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Directions to the Assessment Centre:

The CSA will take place on the 18th,19th and 20th Floors of the RCGP assessment centre at Number 1 Croydon (also known as the NLA tower), directly opposite East Croydon station, south of London.

For a map of the area click here.

By Train:

From Central London frequent fast trains run from Victoria and London Bridge to East Croydon. The journey time from Victoria is about 15 to 20 minutes.

From Eastbourne and Horsham trains run to East Croydon roughly every half an hour and journey time is around one hour.

From Brighton trains run to East Croydon roughly every ten minutes and journey time is around one hour.

On exiting East Croydon Station turn left and the N.L.A Tower is the tall white octagonal shaped building on the roundabout. 

By Bus and Tram:

Numerous buses and trams stop at East Croydon. See the TFL website for full details. 

By Car:

From Central London or from the South follow signs to Croydon. Nearing Croydon follow signs to East Croydon Station.

Parking at the centre is limited to disabled spaces. Numerous alternative car parks can be found within a half mile radius of the centre, including Wellesley Street, Surrey Street, Charles Street, Hazledean Road, Barclay Road, Dingwall Avenue (the Allders car park), Wellesley Grove, Tamworth Place, Tamworth Road and South End: all these can be located using the above map link.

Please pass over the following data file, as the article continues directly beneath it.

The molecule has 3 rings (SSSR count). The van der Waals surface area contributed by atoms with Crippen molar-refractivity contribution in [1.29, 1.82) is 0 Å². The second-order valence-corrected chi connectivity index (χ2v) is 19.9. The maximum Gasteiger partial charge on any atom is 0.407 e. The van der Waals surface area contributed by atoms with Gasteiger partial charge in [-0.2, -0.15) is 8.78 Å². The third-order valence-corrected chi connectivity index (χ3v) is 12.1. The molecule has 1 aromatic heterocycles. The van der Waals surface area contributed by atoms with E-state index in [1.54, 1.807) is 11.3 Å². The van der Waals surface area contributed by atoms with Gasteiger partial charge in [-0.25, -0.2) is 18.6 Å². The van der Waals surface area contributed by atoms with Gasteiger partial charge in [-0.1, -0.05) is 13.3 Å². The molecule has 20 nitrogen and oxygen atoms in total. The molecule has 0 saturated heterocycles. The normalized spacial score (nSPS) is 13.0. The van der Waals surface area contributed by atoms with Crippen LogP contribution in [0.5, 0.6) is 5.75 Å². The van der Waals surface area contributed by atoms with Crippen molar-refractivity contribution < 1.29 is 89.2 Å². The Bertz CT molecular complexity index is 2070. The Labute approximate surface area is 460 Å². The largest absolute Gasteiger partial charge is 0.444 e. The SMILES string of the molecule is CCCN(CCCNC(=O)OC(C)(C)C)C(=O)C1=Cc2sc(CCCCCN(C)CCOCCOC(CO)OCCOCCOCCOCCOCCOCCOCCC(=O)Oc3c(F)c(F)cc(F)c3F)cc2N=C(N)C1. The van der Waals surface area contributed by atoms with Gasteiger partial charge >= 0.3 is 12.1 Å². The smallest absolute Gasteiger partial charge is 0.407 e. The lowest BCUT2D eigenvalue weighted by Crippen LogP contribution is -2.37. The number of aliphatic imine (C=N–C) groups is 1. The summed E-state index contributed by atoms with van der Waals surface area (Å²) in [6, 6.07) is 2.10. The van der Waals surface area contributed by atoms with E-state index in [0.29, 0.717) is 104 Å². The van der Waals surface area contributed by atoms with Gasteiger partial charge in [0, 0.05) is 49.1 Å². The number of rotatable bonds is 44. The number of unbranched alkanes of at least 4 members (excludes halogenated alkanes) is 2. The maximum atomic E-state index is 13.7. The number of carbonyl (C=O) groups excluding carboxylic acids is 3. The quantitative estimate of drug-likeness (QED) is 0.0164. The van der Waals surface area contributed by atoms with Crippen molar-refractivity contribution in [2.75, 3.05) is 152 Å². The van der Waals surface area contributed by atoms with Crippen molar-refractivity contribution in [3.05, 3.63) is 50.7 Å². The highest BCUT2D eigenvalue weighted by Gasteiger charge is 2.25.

Travel to the venue may be slow especially in the morning rush hour and taxi or bus services can be very busy. It is your responsibility to ensure that you arrive in time for the candidate briefing. This will be at 9:30am if you are attending the morning session or 12:45pm if you are attending the afternoon session; please refer to your confirmation letter or e-mail to be sure which of these sessions you have booked to attend. For the security of the assessments, you will not be admitted to the afternoon session if you arrive later than 12:45pm, when the morning session ends.

We strongly recommend that you allow enough time to arrive early, particularly if your assessment is in the morning. Parking at the centre is limited to disabled spaces, but there are excellent rail links. 

You must bring with you an identification document with your photograph – a valid passport or photo-card driving licence. Nothing else will be accepted.

After the candidate briefing the CSA will commence when everyone present has found their consulting room and settled in, but not before the stated times.

In an emergency on the day; if you think you may be late, please contact a member of the RCGP Assessment staff by phone on 020 8253 4350.